One of the oldest cemeteries in Nuremberg. The Johannisfriedhof was founded round about the 10th/11th century. In that time the small village of Johannis wasn´t part of the city of Nuremberg…
Later in the middle age when leprosy and pestilence came up funerals weren´t allowed inside the city wall anymore. In the meantime Johannis became a part of Nuremberg and for that reason Johannisfriedhof was the place for upcoming funerals and has to be enlarged. Today you still can separate the two parts which rised since then. In the old part people weren´t burried under the earth they were entombed in sarcophagi made of sand stone which all have signs made of bronze with epitaph, profession, status and even family emblem on it.
There are a lot of famous people like painters Albrecht Dürer or Anselm Feuerbach, humanist Willibald Pirckheimer, sculptor Veit Stoß, glasspainter, Veit Hirsvogel and even William Wilson – the machinist who rode the first train in Germany from Nuremberg to Fuerth – entombed there. Furthermore there are two small churches on the cemetery, in the western part you´ll find St. Johannis church which was built in the 13th century and the even smaller Holzschuher chapel in the eastern part which was built in the 15th century.
So if you´ll ever come to Nuremberg and you´re interested in cemeteries you´ll have to go there.
The invention of the railway was a hallmark event of the 19th century, boosting the economy and creating opportunities that were deemed impossible back then. Here are some photos to take you back in time.
Without a truly established means of identifying criminals, one can only imagine the difficulties that law enforcers prior to the late 19th century had faced. True, the invention of photography had been of great help in documenting rogues photographically, but then police had yet to figure out a way to organize so that retrieving photos and pertinent information would take less time.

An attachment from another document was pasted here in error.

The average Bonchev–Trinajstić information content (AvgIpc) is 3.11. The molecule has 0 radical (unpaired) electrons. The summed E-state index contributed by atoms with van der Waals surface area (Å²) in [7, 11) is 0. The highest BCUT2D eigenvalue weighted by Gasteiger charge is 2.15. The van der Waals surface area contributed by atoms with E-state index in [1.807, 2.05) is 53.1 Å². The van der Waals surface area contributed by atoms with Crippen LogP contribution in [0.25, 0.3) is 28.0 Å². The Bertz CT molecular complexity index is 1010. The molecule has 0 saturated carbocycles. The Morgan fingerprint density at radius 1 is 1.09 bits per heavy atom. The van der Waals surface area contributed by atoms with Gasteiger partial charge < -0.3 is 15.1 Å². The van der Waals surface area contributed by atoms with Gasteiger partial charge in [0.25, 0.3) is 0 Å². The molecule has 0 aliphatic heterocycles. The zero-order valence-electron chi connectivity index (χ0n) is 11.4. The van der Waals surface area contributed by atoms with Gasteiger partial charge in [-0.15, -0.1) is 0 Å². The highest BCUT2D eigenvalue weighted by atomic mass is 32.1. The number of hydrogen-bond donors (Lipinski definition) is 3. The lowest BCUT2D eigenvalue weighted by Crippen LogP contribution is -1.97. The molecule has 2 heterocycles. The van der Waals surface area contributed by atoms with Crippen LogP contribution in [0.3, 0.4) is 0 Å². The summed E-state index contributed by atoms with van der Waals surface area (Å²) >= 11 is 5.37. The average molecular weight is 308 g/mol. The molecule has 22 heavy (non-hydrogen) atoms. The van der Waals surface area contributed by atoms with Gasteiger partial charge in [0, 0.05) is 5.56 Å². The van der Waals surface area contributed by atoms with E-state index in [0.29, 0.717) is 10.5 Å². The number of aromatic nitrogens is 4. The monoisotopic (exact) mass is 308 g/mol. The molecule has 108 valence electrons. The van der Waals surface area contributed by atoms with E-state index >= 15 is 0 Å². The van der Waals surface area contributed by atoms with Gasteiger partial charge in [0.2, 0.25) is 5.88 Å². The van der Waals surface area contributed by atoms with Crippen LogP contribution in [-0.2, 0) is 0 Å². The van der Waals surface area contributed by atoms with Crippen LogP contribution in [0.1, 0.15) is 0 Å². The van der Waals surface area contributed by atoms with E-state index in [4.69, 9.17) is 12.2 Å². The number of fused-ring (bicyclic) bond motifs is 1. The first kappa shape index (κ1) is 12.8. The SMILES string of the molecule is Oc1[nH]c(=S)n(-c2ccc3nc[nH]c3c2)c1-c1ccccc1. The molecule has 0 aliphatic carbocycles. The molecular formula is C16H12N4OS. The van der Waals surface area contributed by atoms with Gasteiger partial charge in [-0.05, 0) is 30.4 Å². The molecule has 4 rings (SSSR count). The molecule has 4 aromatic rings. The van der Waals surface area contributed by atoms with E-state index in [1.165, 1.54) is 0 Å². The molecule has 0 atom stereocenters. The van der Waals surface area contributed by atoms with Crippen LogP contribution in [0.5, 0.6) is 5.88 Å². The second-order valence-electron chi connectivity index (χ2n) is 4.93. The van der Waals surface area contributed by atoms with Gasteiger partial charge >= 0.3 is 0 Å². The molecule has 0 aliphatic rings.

We're grateful for the overwhelming support from all our KickStarter backers. For those who were late to the party, we're happy to let you know that the Daguerreotype Achromat 2.9/64 Art Lens is now available for pre-order in the shop! Estimated delivery date slated for January 2017!
A couple of years ago marcus_loves_film had the opportunity to spend time at a lodge more than half a century old in Woodruff, Wisconsin. Through these photographs, he had documented one night of his stay.
Riffle through those embarrassing baby photos, search through snaps of grandma and grandpa, and revisit your parents' hilarious old haircuts! Round up your best family photographs and scan them with the Lomography Smartphone Film Scanner. To put you in a nostalgic mood, check out these photographs from the past 100 years that we found in our online community!
Did you miss watching analog movies crafted by our fellow lomographers? Fret not because in this recap, we rounded up the LomoKino movies that caught the community's attention last month. So, grab your bowl of popcorn and refill those soda glasses. The movie marathon is about to start!
For Patrice Baunov, film photography is an "intimate medium that shows the interaction between the photographer and his surroundings during a specific moment." In this interview, our well-rounded newcomer from Berlin, Germany talks about his wide range of interests and how he applies Lomography's "Don't think just shoot" attitude on his photography and daily life.
One of the things I like the most about the Minitar-1 Art lens is how sharp the focus can be when you shoot with a small aperture. So if you are one of those that like to shoot at night, get a tripod, add this to a late dark winter afternoon, and you will end up with a bunch of beautiful long exposures. This is what I did on my last trip to Europe.
At the time of its inception, photography was considered less a fine art and more a scientific method of reproduction. But anyone who has dabbled in the craft will argue otherwise; that there consists a very specific artistry in the photographic medium. We spoke with Luxembourg-based filmmaker Catherine Dauphin about her thoughts on this wonderful art form. Join us as she answers some of our questions about film, photography, and her short film titled "The Art of Picture Taking."
At the end of October last year, René Burri, a great master of photography of the last century, passed away. As a tribute to him, I would like to show you some photos that I took last month at EXPO 2015 in Milan, which was inspired by his series featuring the world's fairs held in Osaka, Okinawa, and Montreal. Take a look!
What do you do when you don't have much time in a city like New York but you want to see everything, feel the vibe and be part of the community, even for a short time? Jump on a bike and enjoy what trains, buses and cabs can never give you: be part of the city. Take a camera with you to capture the moments and sights you don't want to forget. I did this with my LC-A 120 and LomoChrome Purple film.